This is the second of a three-part post where I present my take on what is happening behind the scenes when you view a page in SharePoint Online. Whilst the title describes the focus to be SharePoint Online, I do stray into other areas of Office 365 like Yammer and Exchange. In the first part I discussed the components that are needed to assemble a SharePoint page and how geography has effect. In this post, I focus upon the processes that make significant contributions to the performance of a SharePoint page.
Consumer vs Corporate
If your users are like our users, then they have performance expectations based on their personal devices and their own internet connections. These expectations are usually at odds to the performance they get when using a corporate device on a corporate network. This then puts Office 365 in a difficult position – they use it at home on their own iPad and it is blisteringly fast, they use it in the office on their corporate pc and it appears to be infuriatingly slow. You know that they are not comparing apples with apples but it’s a comparison that they’ll make so it needs to be managed as part of the adoption communications.
This can be illustrated using page load data. Ad hoc testing using a Corporate PC and a Consumer PC using the same user account, WiFi connection and similar build reveal a pronounced difference in payloads received:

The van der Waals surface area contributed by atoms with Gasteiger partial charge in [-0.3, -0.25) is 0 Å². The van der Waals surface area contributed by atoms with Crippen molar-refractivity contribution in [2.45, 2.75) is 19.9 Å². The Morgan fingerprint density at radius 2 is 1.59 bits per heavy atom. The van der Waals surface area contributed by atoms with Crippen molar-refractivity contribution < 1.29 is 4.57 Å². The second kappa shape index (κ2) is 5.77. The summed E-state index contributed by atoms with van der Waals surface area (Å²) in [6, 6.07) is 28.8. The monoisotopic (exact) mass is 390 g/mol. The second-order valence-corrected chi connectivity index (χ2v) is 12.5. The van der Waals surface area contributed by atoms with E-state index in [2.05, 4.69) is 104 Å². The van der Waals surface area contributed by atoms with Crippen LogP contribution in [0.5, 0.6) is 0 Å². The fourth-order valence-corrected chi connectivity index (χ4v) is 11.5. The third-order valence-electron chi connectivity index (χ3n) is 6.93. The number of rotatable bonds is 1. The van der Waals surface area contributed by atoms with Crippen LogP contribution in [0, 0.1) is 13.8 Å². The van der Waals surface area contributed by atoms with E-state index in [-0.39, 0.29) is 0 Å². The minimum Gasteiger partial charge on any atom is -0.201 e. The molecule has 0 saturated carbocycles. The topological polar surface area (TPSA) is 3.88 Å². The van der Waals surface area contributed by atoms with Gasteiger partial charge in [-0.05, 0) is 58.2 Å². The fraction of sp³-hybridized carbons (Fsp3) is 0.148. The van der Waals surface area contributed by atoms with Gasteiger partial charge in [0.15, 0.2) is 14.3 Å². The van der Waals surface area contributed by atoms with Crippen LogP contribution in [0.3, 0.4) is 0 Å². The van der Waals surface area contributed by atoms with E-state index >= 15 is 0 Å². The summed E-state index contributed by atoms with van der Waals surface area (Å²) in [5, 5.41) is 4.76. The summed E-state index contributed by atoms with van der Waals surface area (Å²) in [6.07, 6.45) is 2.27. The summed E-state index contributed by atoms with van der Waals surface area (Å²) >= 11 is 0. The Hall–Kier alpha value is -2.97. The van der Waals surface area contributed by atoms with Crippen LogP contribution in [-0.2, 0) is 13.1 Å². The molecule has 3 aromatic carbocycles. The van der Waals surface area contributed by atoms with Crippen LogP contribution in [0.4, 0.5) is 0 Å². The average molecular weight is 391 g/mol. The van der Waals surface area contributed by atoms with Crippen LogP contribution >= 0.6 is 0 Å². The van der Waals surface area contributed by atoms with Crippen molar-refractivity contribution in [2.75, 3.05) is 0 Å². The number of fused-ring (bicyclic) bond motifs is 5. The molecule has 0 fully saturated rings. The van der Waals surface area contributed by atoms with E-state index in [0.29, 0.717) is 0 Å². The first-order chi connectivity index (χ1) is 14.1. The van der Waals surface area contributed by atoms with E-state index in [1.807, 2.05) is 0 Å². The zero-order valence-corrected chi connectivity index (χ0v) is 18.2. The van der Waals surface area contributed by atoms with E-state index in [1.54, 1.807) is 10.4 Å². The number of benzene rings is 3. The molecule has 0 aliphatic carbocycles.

The analysis reveals two key differences:
- For the same page the downloads are much larger on the Corporate PC
- The download size differs by browser
I find the 2nd point a source of amusement – why does Chrome perform better than IE, surely Internet Explorer should be better as it’s a Microsoft product just like Office 365? It’s a question that I cannot answer. I cannot help but chuckle that when I visit our Developers and the likes of Yammer, it’s Chrome that I see on their screens but they are developing for Office 365… I’m hoping that Microsoft’s Edge browser will be a vast improvement.
My summary from the first post was that we can only influence the Page Content as the reminder is controlled by Microsoft. However, we can make improvements through understanding where the content is served from. These improvements should optimise access to and transmission of content from the local touch points of the Microsoft Content Delivery Network as well as from the datacentre that is hosting the tenant.
In this post focussed on the consumer vs corporate user experience as well differences between web browsers. Each one has a major influence on performance or the expectations around performance.
In the final part I will focus upon design choices used in SharePoint Online and in particular one that makes a significant negative contribution to the performance of a SharePoint page. The impact of its contribution may affect your design choices say when creating an Intranet in Office 365.